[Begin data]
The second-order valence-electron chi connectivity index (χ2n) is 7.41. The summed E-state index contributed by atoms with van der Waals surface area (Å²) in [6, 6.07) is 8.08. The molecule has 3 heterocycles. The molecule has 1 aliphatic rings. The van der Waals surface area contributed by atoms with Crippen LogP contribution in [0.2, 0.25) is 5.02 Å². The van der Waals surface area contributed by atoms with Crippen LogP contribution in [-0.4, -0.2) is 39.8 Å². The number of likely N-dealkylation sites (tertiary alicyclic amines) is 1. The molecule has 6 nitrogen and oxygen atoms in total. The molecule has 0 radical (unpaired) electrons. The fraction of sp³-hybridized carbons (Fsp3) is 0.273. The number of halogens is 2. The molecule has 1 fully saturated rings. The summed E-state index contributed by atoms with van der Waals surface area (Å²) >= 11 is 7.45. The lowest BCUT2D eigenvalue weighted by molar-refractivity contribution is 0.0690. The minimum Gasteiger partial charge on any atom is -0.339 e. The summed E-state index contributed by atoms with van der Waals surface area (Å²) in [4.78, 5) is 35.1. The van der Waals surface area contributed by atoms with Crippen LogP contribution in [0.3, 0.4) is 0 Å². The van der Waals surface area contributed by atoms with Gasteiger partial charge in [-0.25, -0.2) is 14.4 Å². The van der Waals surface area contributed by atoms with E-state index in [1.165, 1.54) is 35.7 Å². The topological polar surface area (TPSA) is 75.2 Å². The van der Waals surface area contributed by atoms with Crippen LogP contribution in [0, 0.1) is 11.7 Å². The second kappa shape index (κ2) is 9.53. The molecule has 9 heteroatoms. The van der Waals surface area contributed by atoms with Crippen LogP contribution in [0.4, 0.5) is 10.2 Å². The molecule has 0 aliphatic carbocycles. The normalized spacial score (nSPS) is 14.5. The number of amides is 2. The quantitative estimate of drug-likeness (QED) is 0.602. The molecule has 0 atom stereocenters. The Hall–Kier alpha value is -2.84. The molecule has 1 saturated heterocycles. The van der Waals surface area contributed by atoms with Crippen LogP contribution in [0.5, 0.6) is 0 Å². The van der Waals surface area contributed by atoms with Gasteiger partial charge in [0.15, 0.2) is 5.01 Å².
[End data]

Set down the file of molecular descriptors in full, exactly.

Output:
The second-order valence-electron chi connectivity index (χ2n) is 7.41. The summed E-state index contributed by atoms with van der Waals surface area (Å²) in [6, 6.07) is 8.08. The molecule has 3 heterocycles. The molecule has 1 aliphatic rings. The van der Waals surface area contributed by atoms with Crippen LogP contribution in [0.2, 0.25) is 5.02 Å². The van der Waals surface area contributed by atoms with Crippen LogP contribution in [-0.4, -0.2) is 39.8 Å². The number of likely N-dealkylation sites (tertiary alicyclic amines) is 1. The molecule has 6 nitrogen and oxygen atoms in total. The molecule has 0 radical (unpaired) electrons. The fraction of sp³-hybridized carbons (Fsp3) is 0.273. The number of halogens is 2. The molecule has 1 fully saturated rings. The summed E-state index contributed by atoms with van der Waals surface area (Å²) >= 11 is 7.45. The lowest BCUT2D eigenvalue weighted by molar-refractivity contribution is 0.0690. The minimum Gasteiger partial charge on any atom is -0.339 e. The summed E-state index contributed by atoms with van der Waals surface area (Å²) in [4.78, 5) is 35.1. The van der Waals surface area contributed by atoms with Crippen LogP contribution in [0.3, 0.4) is 0 Å². The van der Waals surface area contributed by atoms with Gasteiger partial charge in [-0.25, -0.2) is 14.4 Å². The van der Waals surface area contributed by atoms with E-state index in [1.165, 1.54) is 35.7 Å². The topological polar surface area (TPSA) is 75.2 Å². The van der Waals surface area contributed by atoms with Crippen LogP contribution in [0, 0.1) is 11.7 Å². The second kappa shape index (κ2) is 9.53. The molecule has 9 heteroatoms. The van der Waals surface area contributed by atoms with Crippen LogP contribution in [0.4, 0.5) is 10.2 Å². The molecule has 0 aliphatic carbocycles. The normalized spacial score (nSPS) is 14.5. The number of amides is 2. The quantitative estimate of drug-likeness (QED) is 0.602. The molecule has 0 atom stereocenters. The Hall–Kier alpha value is -2.84. The molecule has 1 saturated heterocycles. The van der Waals surface area contributed by atoms with Crippen LogP contribution in [0.5, 0.6) is 0 Å². The van der Waals surface area contributed by atoms with Gasteiger partial charge in [0.15, 0.2) is 5.01 Å².